Running in Developer mode (ie not for production)

When running in this mode, the server will attempt to fetch new updates etc before starting up, this is not what you want when you run in production but it’s good to play with and see that all the above has worked, not to mention good to test your configuration files. In this mode the run script only looks for a configuration file called “caldavd-dev.plist”, I find it best to just link this file to the one I care about, ie caldavd.plist or carddavd.plist depending on if I want to run calendar or contact server. For testing you can link to the -test.plist files and login as admin password admin. Once it’s working you’ll want to write your own configuration files, use the -test.plist ones as templates and modify away. I keep my settings in /etc/caldavd/ and again link the directly to where calendarServer wants it. I also use subversion to maintain the configuration files.


Starting calendar server:
$ ./run


Starting contact server:
$ ./run -a


Note the “-a” flag is not documented except in the code! and I’m not sure it’s really needed as the configuration files tell it what to run anyway. If all goes well you should be able to connect to the calendar server on port 8008 or 8443 (https), and contact server on 8800 or 8843 (https).
NOTE: the run script can only run either calendar or contact server not both, and depends on the contents of the caldavd-dev.plist configuration file.

Install for production use (Warning… this is still BETA in development code, use at your own risk)

$ sudo ./run -v -i / # installs caldavd into / directory and below
As you are installing for production you will need to recompile libevent and memcached, this is very straightforward.


compiling libevent
$ cd libevent-1.4.8-stable
$ ./configure
$ make
$ sudo make install
Once that’s compiled you need to update LD to find them.. create a new file “/etc/” and add the single line:
Save and close this file, and run the command “sudo ldconfig -v” and check you see some entries for libevent in it’s output.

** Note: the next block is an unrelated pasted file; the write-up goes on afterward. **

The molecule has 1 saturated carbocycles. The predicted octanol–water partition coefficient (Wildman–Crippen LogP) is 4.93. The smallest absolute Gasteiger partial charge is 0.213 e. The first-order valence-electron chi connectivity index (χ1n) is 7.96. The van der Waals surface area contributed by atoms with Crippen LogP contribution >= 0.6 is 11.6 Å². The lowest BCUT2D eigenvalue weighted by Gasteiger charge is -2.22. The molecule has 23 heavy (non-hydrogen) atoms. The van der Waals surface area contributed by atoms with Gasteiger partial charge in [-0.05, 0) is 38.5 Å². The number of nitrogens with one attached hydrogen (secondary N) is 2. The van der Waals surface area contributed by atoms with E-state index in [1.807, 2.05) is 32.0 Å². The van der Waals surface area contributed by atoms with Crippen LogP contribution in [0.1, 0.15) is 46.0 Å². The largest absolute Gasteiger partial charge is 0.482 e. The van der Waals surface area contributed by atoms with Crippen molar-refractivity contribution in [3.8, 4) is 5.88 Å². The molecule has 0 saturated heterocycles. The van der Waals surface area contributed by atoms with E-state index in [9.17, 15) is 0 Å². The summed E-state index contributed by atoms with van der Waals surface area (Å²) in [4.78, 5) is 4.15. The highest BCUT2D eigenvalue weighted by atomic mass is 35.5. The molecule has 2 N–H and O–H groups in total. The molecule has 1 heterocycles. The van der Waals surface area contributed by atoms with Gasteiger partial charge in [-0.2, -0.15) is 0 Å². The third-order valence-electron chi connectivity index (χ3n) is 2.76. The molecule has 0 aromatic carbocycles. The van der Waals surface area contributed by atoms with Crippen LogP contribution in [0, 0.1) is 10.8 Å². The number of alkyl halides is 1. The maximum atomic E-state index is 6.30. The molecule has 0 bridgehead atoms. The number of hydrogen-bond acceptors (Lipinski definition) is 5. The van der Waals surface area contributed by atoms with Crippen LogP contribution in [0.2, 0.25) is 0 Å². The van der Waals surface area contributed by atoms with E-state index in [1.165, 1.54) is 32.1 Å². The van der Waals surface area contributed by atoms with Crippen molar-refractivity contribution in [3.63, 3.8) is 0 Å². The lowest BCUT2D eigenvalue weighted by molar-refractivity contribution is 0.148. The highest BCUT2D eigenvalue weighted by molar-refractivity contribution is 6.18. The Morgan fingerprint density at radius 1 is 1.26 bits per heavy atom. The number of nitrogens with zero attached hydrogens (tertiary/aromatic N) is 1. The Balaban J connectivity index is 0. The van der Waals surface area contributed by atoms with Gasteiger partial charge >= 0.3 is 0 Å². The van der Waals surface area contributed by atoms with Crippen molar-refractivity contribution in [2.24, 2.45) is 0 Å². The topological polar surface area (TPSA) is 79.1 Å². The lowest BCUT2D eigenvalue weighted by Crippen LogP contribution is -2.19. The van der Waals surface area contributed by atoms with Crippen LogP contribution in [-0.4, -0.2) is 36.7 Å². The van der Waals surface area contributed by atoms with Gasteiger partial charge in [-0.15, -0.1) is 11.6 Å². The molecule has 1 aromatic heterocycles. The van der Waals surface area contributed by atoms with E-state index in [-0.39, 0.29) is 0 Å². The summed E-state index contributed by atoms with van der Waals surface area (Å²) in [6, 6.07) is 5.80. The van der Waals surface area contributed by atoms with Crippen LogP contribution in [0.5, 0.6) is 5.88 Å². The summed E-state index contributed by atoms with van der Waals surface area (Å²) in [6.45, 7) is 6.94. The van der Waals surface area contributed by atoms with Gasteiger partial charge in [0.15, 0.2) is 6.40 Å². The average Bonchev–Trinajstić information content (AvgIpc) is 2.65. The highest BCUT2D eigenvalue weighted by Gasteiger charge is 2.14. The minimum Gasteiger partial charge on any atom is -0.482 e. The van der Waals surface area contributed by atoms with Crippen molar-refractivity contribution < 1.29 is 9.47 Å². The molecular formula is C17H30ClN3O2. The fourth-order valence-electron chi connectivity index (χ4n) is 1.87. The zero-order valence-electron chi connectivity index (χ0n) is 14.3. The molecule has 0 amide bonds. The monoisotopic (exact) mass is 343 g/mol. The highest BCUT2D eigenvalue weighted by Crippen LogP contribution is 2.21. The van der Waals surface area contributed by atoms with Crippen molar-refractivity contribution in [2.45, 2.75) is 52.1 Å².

compiling memcached
$ cd memcached-1.2.6
$ ./configure –enable-threads
$ make
$ sudo make install


Linking the two possible locations for configuration files makes sure you are always looking and writing to the correct configuration files. Here Calendar and Contact users are the same so we can link all the locations to the single central one.


$ sudo rm -rf /usr/caldavd
$ sudo rm -rf /usr/carddavd
$ sudo ln -s /etc/caldavd /usr/carddavd
$ sudo ln -s /etc/caldavd /usr/caldavd
Create the logging directories.
$ sudo mkdir -p /var/log/caldav
$ sudo mkdir -p /var/log/carddav

Start The servers

This will start Calendar server without demonising it. This will allow you to see all the logs scrolling past. Once you’re happy that it’s working just right you can remove the “-X” and it’ll run as a daemon process.


$ sudo caldavd -X -f /etc/caldavd/caldavd.plist -T /usr/bin/twistd -P caldav -t Combined
To start the Contact server in the same way:
$ sudo carddavd -X -f /etc/caldavd/carddavd.plist -T /usr/bin/twistd -P carddav -t Combined

If you see errors


  • Check for missing dependencies.
  • Check caldavd is pointing to the write location for calendar root and calendar data.
  • Make sure the calendar root and calendar data directories are on a filesystem with “user_xattr” enabled.
  • Using SSL, make sure Cert is valid, in the right places. Check cert does not have a password on it.
  • Check you have memcached installed.